• What about this section? Yes, I love the dialogue — the back and forth between these two characters is wonderful — from my perspective. So what about everybody’s else’s perspective? Do I really need to describe the Eiffel Tower in all its detail to an audience that can google it and see it for themselves? I can feel the cold Shane is experiencing in this scene, but will someone who has spent their whole life in Texas feel the cold if I don’t describe it?
  • While I prefer to use proper grammar when I write is my adherence to those rules slowing down the reading? What if I tweaked these past tense sentences to make them more present tense since it’s clear the character is thinking about the past?
  • Do the details of how the Delaneys are coping with having no running water or electricity really need to consume 20 pages? Doesn’t that constitute an info-dump? Hey, look at that. I wove the entire thing into three sentences scattered through a chapter and I won’t bore my audience!

That’s paring a creative work with audience-aware editing. I remain free to express myself creatively, experiencing Wordworth’s “spontaneous overflow of powerful emotion”, but I don’t let creativity hinder what I deliver to the audience.

And, really, why are independent authors publishing their books on Amazon if not to have people other than their family and friends read the book? I don’t want to disappoint those strangers (especially since they’re willing to pay me money for what they read) and so, I combine creativity with more prosaic skills like editing and market analysis.

Announcing a Book Launch

If you want to see what creativity and rock-solid writing skills produce together, Gathering In (Book 5 of Transformation Project) debuts tomorrow Tuesday, October 22 and is currently on pre-order. You’ll save $1 over its launch price ($2.99) and $2 over its full retail price $3.99). It will also be available in paperback come Tuesday. All earlier books in the series will be on $1.99 sale from launch through Cyber Monday.

Life As We Knew It

Objects in View

A Threatening Fragility

Day’s End

Not Alone   Leave a comment

Oh oh
Yeah, yeah, yeah. Runnin’ on the sideline, right now
This feel like a lifetime, I doubt
Losing all my patience, somehow
Feelin’ the vibrations of you now
Tell me, are you sad, are you sad?
When no one’s left to wipe your tears off
I know you feel alone, but I’m right there with you
You, you, you
With you, you, yeah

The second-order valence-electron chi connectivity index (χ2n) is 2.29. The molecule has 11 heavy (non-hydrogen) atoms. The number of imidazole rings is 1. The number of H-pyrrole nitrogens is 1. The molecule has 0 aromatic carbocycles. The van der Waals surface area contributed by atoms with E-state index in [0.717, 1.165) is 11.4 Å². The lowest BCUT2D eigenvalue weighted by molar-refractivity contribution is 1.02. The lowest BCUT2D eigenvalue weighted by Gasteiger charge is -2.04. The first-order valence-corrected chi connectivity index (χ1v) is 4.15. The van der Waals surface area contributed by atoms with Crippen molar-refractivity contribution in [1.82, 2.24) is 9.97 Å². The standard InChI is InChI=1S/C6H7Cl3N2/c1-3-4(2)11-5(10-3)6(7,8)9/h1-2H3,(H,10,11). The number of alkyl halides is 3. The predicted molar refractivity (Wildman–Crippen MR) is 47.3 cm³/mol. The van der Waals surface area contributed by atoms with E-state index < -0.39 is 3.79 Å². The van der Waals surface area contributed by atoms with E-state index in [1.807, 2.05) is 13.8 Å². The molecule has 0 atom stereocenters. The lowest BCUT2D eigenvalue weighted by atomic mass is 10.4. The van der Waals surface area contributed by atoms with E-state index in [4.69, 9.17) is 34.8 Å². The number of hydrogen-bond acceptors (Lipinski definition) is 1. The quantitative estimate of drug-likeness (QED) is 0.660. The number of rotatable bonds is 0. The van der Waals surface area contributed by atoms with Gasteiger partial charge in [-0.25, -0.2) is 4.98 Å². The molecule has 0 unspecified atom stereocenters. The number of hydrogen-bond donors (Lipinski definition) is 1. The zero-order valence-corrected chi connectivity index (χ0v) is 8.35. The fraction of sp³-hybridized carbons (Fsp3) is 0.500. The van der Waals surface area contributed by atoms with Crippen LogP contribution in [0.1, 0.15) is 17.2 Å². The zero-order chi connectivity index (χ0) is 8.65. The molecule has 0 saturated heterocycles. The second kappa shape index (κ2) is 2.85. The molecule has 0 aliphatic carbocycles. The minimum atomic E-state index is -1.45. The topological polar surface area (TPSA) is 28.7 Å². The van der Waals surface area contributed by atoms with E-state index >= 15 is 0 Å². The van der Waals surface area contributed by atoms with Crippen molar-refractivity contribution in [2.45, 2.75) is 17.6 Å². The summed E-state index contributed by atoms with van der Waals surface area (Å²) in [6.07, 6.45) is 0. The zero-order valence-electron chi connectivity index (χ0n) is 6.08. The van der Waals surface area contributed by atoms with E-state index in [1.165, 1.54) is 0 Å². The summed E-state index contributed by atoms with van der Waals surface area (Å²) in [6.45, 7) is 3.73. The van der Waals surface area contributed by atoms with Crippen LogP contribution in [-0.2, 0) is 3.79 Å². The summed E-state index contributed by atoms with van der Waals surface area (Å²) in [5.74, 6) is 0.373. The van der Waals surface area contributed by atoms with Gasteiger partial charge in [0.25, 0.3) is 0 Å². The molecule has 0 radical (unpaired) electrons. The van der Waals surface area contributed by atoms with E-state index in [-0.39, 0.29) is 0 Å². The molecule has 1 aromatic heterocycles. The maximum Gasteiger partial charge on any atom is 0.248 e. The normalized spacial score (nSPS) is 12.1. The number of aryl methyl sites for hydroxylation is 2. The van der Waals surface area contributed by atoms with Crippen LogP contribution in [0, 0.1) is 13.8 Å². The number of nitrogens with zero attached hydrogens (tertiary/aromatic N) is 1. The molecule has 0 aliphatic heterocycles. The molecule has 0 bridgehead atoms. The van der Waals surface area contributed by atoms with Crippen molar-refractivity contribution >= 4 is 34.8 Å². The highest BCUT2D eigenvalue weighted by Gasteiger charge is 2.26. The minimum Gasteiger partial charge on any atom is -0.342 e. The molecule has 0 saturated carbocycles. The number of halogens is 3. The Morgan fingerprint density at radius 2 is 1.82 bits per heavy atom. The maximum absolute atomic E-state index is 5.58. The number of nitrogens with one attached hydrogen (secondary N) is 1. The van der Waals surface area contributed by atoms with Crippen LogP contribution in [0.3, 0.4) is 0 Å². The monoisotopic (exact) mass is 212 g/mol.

I’m always there with you, you, you
With you, you, yeah
I’m always here with you

Hey, fairytales die down, ooh
I can’t even tell north and south, yeah
Try to find a lighthouse, ooh
Losin’ sight of why I started
I hear you outside, outside
Sorry I couldn’t say goodbye
I can’t seem to justify
Why you had to die?
I got funerals
Hard to find a soul
Someone else who knows
Livin’ on this road
Pull up for the quick fix
I know it won’t fix it
Got me feelin’ low
Pullin’ for the top like

Runnin’ on the sideline, right now
This feel like a lifetime, I doubt
Losing all my patience, somehow
Feelin’ the vibrations of you now
Tell me, are you sad, are you sad?
When no one’s left to wipe your tears off
I know you feel alone, but I’m right there with you
You, you, you
With you, you, yeah
I’m always there with you, you, you
With you, you, yeah
I’m always here with you

Hey, I’m afraid of love, ooh
Happy homes flipped to divorce
Yeah, lonely holidays child, ooh
All I see is tears when it rains down
I can’t even lie to satisfy
Drivin’ around the city, satellite
Married ’til I die, ’til I die
Baby, hit the road, side by side
Got me coastin’, steady focus
Guns N’ Roses, for you posers, uh
On my mama, see, I won’t fall off
Yeah, God, you catch me when I fall down

Runnin’ on the sideline, right now
This feel like a lifetime, I doubt
Losing all my patience, somehow
Feelin’ the vibrations of you now
Tell me, are you sad, are you sad?
When no one’s left to wipe your tears off
I know you feel alone, but I’m right there with you
You, you, you
With you, you, yeah
I’m always there with you, you, you
With you, you, yeah
I’m always here with you

Posted October 20, 2019 by aurorawatcherak in Christianity

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Is The Pen Mightier Than the Keyboard? #OpenBook Blog Hop   Leave a comment